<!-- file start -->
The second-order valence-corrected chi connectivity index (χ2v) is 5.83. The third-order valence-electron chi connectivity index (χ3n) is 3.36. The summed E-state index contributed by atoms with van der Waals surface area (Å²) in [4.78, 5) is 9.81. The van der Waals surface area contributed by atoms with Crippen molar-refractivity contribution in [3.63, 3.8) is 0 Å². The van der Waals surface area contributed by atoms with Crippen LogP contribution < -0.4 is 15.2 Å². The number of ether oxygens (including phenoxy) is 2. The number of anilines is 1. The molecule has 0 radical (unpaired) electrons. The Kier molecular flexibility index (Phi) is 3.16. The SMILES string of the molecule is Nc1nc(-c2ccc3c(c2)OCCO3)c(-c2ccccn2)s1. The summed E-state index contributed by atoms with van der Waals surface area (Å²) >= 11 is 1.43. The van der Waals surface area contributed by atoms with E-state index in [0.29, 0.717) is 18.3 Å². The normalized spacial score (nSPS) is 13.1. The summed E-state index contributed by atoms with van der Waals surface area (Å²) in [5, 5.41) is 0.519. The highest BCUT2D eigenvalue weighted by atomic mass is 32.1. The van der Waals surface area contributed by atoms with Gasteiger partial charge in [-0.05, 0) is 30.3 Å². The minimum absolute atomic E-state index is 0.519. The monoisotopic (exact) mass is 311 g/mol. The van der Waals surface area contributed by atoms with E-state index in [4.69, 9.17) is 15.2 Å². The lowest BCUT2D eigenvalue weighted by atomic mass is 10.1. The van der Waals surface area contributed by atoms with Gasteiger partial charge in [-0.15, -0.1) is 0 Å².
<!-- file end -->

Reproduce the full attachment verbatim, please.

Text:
The second-order valence-corrected chi connectivity index (χ2v) is 5.83. The third-order valence-electron chi connectivity index (χ3n) is 3.36. The summed E-state index contributed by atoms with van der Waals surface area (Å²) in [4.78, 5) is 9.81. The van der Waals surface area contributed by atoms with Crippen molar-refractivity contribution in [3.63, 3.8) is 0 Å². The van der Waals surface area contributed by atoms with Crippen LogP contribution < -0.4 is 15.2 Å². The number of ether oxygens (including phenoxy) is 2. The number of anilines is 1. The molecule has 0 radical (unpaired) electrons. The Kier molecular flexibility index (Phi) is 3.16. The SMILES string of the molecule is Nc1nc(-c2ccc3c(c2)OCCO3)c(-c2ccccn2)s1. The summed E-state index contributed by atoms with van der Waals surface area (Å²) >= 11 is 1.43. The van der Waals surface area contributed by atoms with E-state index in [0.29, 0.717) is 18.3 Å². The normalized spacial score (nSPS) is 13.1. The summed E-state index contributed by atoms with van der Waals surface area (Å²) in [5, 5.41) is 0.519. The highest BCUT2D eigenvalue weighted by atomic mass is 32.1. The van der Waals surface area contributed by atoms with Gasteiger partial charge in [-0.05, 0) is 30.3 Å². The minimum absolute atomic E-state index is 0.519. The monoisotopic (exact) mass is 311 g/mol. The van der Waals surface area contributed by atoms with E-state index in [4.69, 9.17) is 15.2 Å². The lowest BCUT2D eigenvalue weighted by atomic mass is 10.1. The van der Waals surface area contributed by atoms with Gasteiger partial charge in [-0.15, -0.1) is 0 Å².